Tip: Native case-sensitive Dictionary

The native Dictionaries, classic and new, will treat Text and String keys without regard to case, but sometimes you need it to be case-sensitive. While the Xojo.Core.Dictionary gives you the tools to roll your own, did you know that Xojo will generate one for your natively?

Just do this:

dim caseSensitiveDict as Xojo.Core.Dictionary = Xojo.Data.ParseJSON( "{}" )

JSON is case-sensitive so the Xojo Dictionary that represents JSON must be too. By parsing an empty JSON object, Xojo will generate a special, case-sensitive, empty Dictionary.

Be careful though. In the debugger, you cannot differentiate this case-sensitive Dictionary from a “normal” one so be sure to keep track yourself and use the case-sensitive version only when and where needed.

If you need to be able to test, create a subclass of the Xojo.Core.Dictionary and implement the CompareKeys event.

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It’s not exceedingly special. It’s no different than if one were to implement the CompareKeys event and call Text.Compare from it.

OK, it generates a not-so-special, case-sensitive Dictionary. :slight_smile:

But I do wish it would generate a subclass instead so we can tell within the debugger or test for its case-sensitivity in code.


That’s a nice tip too.

Could you not add a boolean property CaseSensitiveCompare and implement the Text.Compare in a dictionary subclass with

If CaseSensitiveCompare …

Yes, but that doesn’t help when parsing JSON.

What a great find Kem!

I’ve created a subclass imaginatively called CaseSensitiveDictionary which acts as a drop-in replacement for the Xojo.Core.Dictionary class with the exception that iterating through it requires a slight change:

dim d as new CaseSensitiveDictionary for each entry as Xojo.Core.DictionaryEntry in d.data ' Do something next entry

Here’s the class:

Function Clone() As CaseSensitiveDictionary
dim c as new CaseSensitiveDictionary
c.data = data.Clone
return c
End Function

Sub Constructor()
self.data = Xojo.Data.ParseJSON( “{}” )
End Sub

Function Count() As Integer
return data.Count
End Function

Function HasKey(key As Auto) As Boolean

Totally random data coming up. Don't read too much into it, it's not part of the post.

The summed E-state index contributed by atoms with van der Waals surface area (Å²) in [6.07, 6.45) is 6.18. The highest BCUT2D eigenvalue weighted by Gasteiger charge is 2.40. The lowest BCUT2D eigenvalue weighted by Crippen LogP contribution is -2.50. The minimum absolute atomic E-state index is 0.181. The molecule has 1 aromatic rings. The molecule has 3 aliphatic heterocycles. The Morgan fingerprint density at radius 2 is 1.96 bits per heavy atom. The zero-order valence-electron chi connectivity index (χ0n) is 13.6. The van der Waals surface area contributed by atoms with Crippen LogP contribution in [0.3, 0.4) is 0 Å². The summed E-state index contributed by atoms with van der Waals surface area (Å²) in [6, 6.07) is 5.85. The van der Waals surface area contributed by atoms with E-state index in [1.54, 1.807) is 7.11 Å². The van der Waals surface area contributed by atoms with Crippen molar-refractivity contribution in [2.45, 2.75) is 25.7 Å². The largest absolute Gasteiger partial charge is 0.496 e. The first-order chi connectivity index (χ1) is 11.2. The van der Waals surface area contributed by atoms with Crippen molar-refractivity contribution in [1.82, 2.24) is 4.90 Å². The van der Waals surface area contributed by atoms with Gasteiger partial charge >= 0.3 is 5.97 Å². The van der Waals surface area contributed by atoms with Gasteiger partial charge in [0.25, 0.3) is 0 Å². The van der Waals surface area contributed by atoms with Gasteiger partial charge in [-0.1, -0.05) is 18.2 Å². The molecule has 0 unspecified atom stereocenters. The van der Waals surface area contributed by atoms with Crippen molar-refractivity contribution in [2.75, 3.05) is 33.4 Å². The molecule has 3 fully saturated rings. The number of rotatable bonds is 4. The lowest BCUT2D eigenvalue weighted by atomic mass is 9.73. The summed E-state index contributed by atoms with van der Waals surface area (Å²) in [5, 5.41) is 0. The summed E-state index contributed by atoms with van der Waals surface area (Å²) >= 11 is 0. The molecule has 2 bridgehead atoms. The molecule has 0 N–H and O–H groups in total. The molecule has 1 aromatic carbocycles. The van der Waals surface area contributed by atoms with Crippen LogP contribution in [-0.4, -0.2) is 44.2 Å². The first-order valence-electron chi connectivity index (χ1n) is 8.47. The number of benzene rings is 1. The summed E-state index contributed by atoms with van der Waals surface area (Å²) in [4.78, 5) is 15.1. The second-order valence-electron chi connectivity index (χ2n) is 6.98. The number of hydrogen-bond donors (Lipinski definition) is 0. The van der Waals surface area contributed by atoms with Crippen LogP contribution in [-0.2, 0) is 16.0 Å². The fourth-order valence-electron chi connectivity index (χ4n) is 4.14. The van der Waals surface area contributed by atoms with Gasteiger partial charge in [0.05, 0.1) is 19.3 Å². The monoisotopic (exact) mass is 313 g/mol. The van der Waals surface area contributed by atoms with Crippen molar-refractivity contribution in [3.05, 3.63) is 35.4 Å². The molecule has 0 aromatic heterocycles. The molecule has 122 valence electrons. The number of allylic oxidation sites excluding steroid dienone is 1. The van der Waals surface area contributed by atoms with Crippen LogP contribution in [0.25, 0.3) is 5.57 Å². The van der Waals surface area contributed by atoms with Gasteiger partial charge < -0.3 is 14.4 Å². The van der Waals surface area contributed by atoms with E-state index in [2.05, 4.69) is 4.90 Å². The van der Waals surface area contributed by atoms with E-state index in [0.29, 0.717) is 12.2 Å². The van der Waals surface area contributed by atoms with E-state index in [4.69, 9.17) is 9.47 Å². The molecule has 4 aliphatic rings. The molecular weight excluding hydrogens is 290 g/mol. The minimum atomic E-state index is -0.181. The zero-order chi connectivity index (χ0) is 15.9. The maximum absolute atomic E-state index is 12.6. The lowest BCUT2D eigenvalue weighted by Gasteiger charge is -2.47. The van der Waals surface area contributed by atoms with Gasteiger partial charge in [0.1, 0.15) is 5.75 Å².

return data.HasKey(key)
End Function

Function Lookup(key As Auto, defaultValue As Auto) As Auto
return data.Lookup(key, defaultValue)
End Function

Sub Remove(key As Auto)
End Sub

Sub RemoveAll()
End Sub

Function Value(key As Auto) As Auto
return data.Value(key)
End Function

Sub Value(key As Auto, Assigns value As Auto)
data.Value(key) = value
End Sub

data As Xojo.Core.Dictionary[/code]

It would seem fairly easy to EncodeBase64 the key, so any dictionary becomes case sensitive, not just Xojo.Code.Dictionary, but also classic Dictionary.

A subclass seems easy enough to create, based on that principle.

You can use Hex, not Base64, as the latter is a case-sensitive too.

If the trick in the original post still works I feel like it’d just be easier to do the trick than subclass dictionary!

The trick does still work (thankfully). The advantage of a subclass is that it prevents you from accidentally forgetting to use the hack when you instantiate a new Dictionary.

I’ve been playing around with this today and the trick still works. I wonder if there’s any re-assurance from Xojo that this will always be the case? I tried to subclass Xojo.Core.Dictionary and implement the CompareKeys event handler myself but quite frankly it seems to be a HUGE amount of work to support comparisons between all different key types. I just feel a little nervous deploying this code if Xojo breaks it in the next release…

Other than the Xojo.* stuff being deprecated eventually, I don’t see why this would ever change. The JSON spec calls for case-sensitive keys.

BTW, I implemented a case-sensitive Dictionary subclass here:


Good point Kem. I think I will trust it’ll survive. I’m well known for unnecessarily re-inventing the wheel…

UPDATE: With API 2, you can do the same:

var caseSensitiveDict as Dictionary = ParseJSON( "{}" ) 

Regarding your comment about being able to tell if it’s case-sensitive, we can’t actually tell that. You could (for instance) have a delegate which only checked for case-sensitivity on works that start with a-m, but not with ones that start with n-z, and we’d have no way to know that. Nor are keys always strings.

FYI, this no longer works (as of Xojo 2021 r2.1) for Text keys. They are now case-insensitive even with this “hack”.